Scotland wins the day

Despite the disappointment of defeat and subsequent sense of resignation, Alex Salmond has secured a leading role for the Scottish Nationalist Party. Nationalists will capitalise on their success to snatch extra powers and money from Westminster. The sense of pride at plunging London´s ruling elites into utter disarray is bound to last forever.

By contrast, the Scottish Labour Party might be confined to opposition for years, deprived of its former Scottish stronghold. David Cameron has lost authority among fellow MPs and looks vulnerable to attempts aiming at ousting him from office. Liberals will simply fade into public oblivion.

Only the SNP will reap full benefits from a lost referendum. Enhanced fiscal autonomy plus a sizeable flow of funds will enable it to turn a crushing reverse into future success. The result will also spare the Scots the potentially devastating backfire effect a Yes vote could have delivered. Doubts on keeping the Sterling pound as the local currency, plus the inability to pay pensions and unemployment benefits out of oil proceedings in the long run, would have sent shock waves across the country.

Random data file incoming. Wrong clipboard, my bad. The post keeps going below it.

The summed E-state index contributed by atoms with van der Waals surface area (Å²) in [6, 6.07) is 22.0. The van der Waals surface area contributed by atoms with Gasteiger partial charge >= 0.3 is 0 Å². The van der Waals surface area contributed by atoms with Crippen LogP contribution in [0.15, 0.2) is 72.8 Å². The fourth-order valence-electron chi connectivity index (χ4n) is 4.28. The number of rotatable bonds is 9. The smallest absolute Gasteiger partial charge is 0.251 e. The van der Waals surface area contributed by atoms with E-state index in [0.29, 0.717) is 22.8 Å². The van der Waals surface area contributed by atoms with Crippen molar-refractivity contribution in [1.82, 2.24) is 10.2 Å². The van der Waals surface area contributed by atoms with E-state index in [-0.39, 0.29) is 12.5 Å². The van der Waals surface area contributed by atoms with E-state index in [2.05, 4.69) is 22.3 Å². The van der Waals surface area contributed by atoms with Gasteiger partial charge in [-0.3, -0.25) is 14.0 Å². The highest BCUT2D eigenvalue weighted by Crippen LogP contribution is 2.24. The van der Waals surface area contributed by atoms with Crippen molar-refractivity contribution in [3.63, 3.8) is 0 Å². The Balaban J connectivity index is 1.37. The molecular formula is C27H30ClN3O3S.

The polls ensure that Scotland is not torn apart. Most citizens feel staunchly British even if they despise being governed from Westminster when Tories are in office. By attracting attention to their longstanding demands for a fairer deal, the SNP will make sure it keeps the upper hand in Scottish politics. Its bold gamble has paid off. A bad omen for other places in Europe, such as Catalonia, where nationalists are pressing for similar chances to have a say on independence.

About the Author

JP Marin Arrese
Juan Pedro Marín Arrese is a Madrid-based economic analyst and observer. He regularly publishes articles in the Spanish leading financial newspaper 'Expansión'.

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